\> $\alt<4,5>{\textcolor{white}{L}}{L}$ \> $\alt<5>{\textcolor{unime}{C}}{C}$ \> $\alt<3,4,5>{\textcolor{white}{R}}{R}$\\

$\alt<2,3,4,5>{\textcolor{white}{U}}{U}$ \> $\alt<2,3,4,5>{\textcolor{white}{0,2}}{0,2}$ \> $\alt<2,3,4,5>{\textcolor{white}{3,1}}{3,1}$ \> $\alt<2,3,4,5>{\textcolor{white}{2,3}}{2,3}$\\

$\alt<4,5>{\textcolor{white}{M}}{M}$ \> $\alt<4,5>{\textcolor{white}{1,4}}{1,4}$ \> $\alt<4,5>{\textcolor{white}{3,2}}{3,2}$ \> $\alt<3,4,5>{\textcolor{white}{4,1}}{4,1}$ \\

$\alt<5>{\textcolor{unime}{D}}{D}$ \> $\alt<5>{\textcolor{white}{2,1}}{2,1}$ \> $\alt<5>{\textcolor{unime}{4,4}}{4,4}$ \> $\alt<3,4,5>{\textcolor{white}{3,2}}{3,2}$






Additional examples

Most of the above examples have been created using tkiz package in latex. Chiu Yu Ko has an interesting page containing a lot of examples created using the same package. A part from that, his website contains information about getting started with LaTex and other useful resources for economists.


LaTeX can be very helpful also when an academic presentation is behind the corner. It is incredible how large is the number of templates that can be used (click here). However, there exist many more themes that can be used. Just to have an idea, for all the themes that can be found in the previous link we can change the colour, choosing anything we like.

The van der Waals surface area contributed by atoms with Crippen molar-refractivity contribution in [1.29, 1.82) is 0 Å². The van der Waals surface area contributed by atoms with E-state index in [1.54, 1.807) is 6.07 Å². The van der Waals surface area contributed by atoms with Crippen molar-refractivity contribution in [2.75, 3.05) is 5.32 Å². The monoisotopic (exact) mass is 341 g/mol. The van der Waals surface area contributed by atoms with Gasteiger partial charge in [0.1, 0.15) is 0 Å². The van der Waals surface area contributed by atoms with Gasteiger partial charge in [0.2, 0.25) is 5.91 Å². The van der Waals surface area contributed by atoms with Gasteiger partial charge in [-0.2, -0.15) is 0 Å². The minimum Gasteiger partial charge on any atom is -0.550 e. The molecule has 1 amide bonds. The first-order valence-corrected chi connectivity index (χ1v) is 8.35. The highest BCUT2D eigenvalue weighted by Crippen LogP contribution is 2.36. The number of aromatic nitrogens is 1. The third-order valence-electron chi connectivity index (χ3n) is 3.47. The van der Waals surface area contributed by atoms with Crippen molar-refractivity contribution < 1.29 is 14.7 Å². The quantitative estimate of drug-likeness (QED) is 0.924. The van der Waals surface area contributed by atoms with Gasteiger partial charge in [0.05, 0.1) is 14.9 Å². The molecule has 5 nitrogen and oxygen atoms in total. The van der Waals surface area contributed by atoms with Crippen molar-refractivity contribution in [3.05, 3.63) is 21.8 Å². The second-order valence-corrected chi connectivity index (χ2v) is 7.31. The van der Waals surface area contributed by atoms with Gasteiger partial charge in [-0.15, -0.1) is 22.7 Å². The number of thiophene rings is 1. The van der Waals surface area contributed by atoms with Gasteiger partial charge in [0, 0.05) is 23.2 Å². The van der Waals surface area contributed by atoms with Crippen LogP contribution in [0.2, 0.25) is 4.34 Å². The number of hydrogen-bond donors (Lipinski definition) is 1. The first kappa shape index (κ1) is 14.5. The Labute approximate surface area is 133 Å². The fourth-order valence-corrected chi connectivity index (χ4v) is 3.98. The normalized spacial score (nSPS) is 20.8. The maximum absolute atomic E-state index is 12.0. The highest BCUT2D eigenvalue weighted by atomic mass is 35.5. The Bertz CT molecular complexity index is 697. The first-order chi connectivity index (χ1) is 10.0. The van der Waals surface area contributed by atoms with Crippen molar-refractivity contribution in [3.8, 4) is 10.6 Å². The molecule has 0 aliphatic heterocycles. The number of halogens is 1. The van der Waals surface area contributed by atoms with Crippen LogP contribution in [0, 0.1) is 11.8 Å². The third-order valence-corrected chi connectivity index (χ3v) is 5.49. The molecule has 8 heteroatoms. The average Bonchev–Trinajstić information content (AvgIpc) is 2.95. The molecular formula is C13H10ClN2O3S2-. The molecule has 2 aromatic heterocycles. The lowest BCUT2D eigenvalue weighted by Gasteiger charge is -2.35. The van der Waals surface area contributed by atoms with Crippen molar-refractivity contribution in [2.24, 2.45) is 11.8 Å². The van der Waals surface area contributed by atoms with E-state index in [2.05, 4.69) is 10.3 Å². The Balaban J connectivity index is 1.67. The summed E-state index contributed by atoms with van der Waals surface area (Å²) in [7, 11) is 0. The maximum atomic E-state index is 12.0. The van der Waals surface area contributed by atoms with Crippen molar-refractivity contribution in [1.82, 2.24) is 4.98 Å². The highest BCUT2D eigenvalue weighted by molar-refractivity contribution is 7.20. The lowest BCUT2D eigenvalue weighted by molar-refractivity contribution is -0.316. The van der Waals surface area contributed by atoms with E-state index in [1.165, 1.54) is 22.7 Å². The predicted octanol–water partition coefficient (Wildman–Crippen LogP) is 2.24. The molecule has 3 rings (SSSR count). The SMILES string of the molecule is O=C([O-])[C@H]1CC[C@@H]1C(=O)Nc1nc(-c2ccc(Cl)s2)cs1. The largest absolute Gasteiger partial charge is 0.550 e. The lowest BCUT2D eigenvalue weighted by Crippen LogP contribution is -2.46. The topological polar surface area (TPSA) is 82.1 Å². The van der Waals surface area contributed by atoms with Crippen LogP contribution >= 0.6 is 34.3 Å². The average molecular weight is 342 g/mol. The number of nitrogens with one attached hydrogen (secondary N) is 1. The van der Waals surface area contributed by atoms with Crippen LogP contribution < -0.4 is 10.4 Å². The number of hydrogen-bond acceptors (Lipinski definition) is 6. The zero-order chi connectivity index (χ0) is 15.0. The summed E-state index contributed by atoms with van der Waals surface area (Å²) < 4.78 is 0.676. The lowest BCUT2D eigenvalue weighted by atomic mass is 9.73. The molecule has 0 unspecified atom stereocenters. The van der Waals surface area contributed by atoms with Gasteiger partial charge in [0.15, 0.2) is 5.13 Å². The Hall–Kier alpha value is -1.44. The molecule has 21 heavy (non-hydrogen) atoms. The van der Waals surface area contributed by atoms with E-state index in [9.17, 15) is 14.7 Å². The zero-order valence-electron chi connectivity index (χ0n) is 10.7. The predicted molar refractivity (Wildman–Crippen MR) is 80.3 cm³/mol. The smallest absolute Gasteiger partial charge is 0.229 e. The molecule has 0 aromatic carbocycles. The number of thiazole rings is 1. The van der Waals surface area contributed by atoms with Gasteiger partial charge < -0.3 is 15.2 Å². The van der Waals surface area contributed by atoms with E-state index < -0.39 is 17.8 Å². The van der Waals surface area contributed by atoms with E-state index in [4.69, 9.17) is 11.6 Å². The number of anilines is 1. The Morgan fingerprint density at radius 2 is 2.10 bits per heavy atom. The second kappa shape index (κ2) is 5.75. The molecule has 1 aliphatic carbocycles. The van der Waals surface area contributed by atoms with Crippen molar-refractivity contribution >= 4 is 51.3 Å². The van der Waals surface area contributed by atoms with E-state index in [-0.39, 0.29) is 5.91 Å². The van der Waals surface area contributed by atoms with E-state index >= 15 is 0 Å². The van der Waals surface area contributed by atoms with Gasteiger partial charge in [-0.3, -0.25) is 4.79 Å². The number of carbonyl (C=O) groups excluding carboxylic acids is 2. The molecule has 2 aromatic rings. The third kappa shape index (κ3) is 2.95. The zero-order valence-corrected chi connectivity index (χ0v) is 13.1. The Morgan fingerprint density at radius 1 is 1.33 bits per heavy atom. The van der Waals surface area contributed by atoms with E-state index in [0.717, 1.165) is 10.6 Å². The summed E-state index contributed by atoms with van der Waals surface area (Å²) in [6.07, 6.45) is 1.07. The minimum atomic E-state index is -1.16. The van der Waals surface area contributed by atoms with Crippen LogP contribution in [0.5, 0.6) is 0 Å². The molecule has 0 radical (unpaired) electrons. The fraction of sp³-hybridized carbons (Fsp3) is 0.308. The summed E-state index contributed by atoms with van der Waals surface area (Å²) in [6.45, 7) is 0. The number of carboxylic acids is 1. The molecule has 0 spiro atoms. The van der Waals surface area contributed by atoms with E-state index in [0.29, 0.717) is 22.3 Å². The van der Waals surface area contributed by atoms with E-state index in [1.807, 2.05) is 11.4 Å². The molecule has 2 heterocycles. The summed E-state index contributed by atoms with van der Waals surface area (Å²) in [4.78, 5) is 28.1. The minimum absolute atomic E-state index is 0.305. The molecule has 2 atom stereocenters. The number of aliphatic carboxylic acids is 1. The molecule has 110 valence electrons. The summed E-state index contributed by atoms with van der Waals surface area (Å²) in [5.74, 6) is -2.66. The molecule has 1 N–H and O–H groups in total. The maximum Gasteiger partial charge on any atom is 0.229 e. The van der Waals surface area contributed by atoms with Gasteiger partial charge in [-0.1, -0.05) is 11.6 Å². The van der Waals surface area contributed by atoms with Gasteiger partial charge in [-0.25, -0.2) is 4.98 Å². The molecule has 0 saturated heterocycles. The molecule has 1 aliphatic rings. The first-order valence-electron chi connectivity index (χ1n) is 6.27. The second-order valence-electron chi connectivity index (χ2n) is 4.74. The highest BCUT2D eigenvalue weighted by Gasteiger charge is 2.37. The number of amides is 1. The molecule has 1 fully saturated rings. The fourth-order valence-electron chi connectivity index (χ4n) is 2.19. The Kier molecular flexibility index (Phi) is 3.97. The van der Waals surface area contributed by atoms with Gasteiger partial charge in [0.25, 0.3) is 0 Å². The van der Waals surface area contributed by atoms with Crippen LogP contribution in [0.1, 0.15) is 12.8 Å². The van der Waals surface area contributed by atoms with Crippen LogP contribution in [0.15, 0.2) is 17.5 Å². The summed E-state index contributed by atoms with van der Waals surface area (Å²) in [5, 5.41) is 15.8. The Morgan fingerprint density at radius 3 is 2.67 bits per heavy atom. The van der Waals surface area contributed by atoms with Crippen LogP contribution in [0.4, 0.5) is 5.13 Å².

Similarly, anyone can create his/her own theme. For instance, starting from the Torino theme, created by Marco Barisione, I created a theme with the colours and logo of my University (Messina theme?). Here is the pdf example.

If you like to test such a theme, you can download the necessary files from here. Simply, unzip the files into the same folder and start working on your presentation.

Useful Links

A number of websites provides useful hints on how to use latex. There, you can post your problem and you can receive quickly an answer. 

My favourite source is the LaTeX page on Stackexchange. Answers are always clear and useful and are given at most in a couple of days.

Another useful website is ShareLaTeX. It works in a similar way to Stackexchange. 

Lorenzo Pantieri has a useful page on LaTeX. This page is in Italian and contains several pdf files that can be downloaded. They cover both introductory and more advanced materials.

Overleaf contains several templates that can be downaloaded, covering both academic journals, presentations, CV/resumes, books and so on.

Additional Reading

© Dario Maimone Ansaldo Patti